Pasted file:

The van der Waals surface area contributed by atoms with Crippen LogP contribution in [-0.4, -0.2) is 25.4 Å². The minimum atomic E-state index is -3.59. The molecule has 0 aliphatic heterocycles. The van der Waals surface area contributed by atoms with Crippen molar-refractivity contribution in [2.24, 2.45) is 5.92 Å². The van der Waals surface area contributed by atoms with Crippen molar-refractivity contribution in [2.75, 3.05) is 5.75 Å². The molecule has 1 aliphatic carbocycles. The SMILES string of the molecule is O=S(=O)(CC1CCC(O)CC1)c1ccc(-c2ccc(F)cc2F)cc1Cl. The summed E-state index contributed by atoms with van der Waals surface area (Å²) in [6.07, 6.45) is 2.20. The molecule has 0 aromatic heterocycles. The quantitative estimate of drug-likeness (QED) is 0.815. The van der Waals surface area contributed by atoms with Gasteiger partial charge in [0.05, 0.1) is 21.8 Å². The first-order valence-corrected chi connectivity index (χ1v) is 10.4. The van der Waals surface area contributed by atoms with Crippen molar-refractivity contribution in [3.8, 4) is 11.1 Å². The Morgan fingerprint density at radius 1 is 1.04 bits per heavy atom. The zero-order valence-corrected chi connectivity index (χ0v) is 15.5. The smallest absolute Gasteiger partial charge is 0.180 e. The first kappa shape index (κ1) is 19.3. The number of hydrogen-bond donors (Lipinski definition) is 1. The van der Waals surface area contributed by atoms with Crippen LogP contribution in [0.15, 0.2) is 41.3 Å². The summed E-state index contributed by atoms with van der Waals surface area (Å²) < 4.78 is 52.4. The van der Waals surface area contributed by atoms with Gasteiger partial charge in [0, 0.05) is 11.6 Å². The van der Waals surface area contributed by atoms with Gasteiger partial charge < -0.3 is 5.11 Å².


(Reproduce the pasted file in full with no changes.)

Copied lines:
The van der Waals surface area contributed by atoms with Crippen LogP contribution in [-0.4, -0.2) is 25.4 Å². The minimum atomic E-state index is -3.59. The molecule has 0 aliphatic heterocycles. The van der Waals surface area contributed by atoms with Crippen molar-refractivity contribution in [2.24, 2.45) is 5.92 Å². The van der Waals surface area contributed by atoms with Crippen molar-refractivity contribution in [2.75, 3.05) is 5.75 Å². The molecule has 1 aliphatic carbocycles. The SMILES string of the molecule is O=S(=O)(CC1CCC(O)CC1)c1ccc(-c2ccc(F)cc2F)cc1Cl. The summed E-state index contributed by atoms with van der Waals surface area (Å²) in [6.07, 6.45) is 2.20. The molecule has 0 aromatic heterocycles. The quantitative estimate of drug-likeness (QED) is 0.815. The van der Waals surface area contributed by atoms with Gasteiger partial charge in [0.05, 0.1) is 21.8 Å². The first-order valence-corrected chi connectivity index (χ1v) is 10.4. The van der Waals surface area contributed by atoms with Crippen molar-refractivity contribution in [3.8, 4) is 11.1 Å². The Morgan fingerprint density at radius 1 is 1.04 bits per heavy atom. The zero-order valence-corrected chi connectivity index (χ0v) is 15.5. The smallest absolute Gasteiger partial charge is 0.180 e. The first kappa shape index (κ1) is 19.3. The number of hydrogen-bond donors (Lipinski definition) is 1. The van der Waals surface area contributed by atoms with Crippen LogP contribution in [0.15, 0.2) is 41.3 Å². The summed E-state index contributed by atoms with van der Waals surface area (Å²) < 4.78 is 52.4. The van der Waals surface area contributed by atoms with Gasteiger partial charge in [0, 0.05) is 11.6 Å². The van der Waals surface area contributed by atoms with Gasteiger partial charge < -0.3 is 5.11 Å².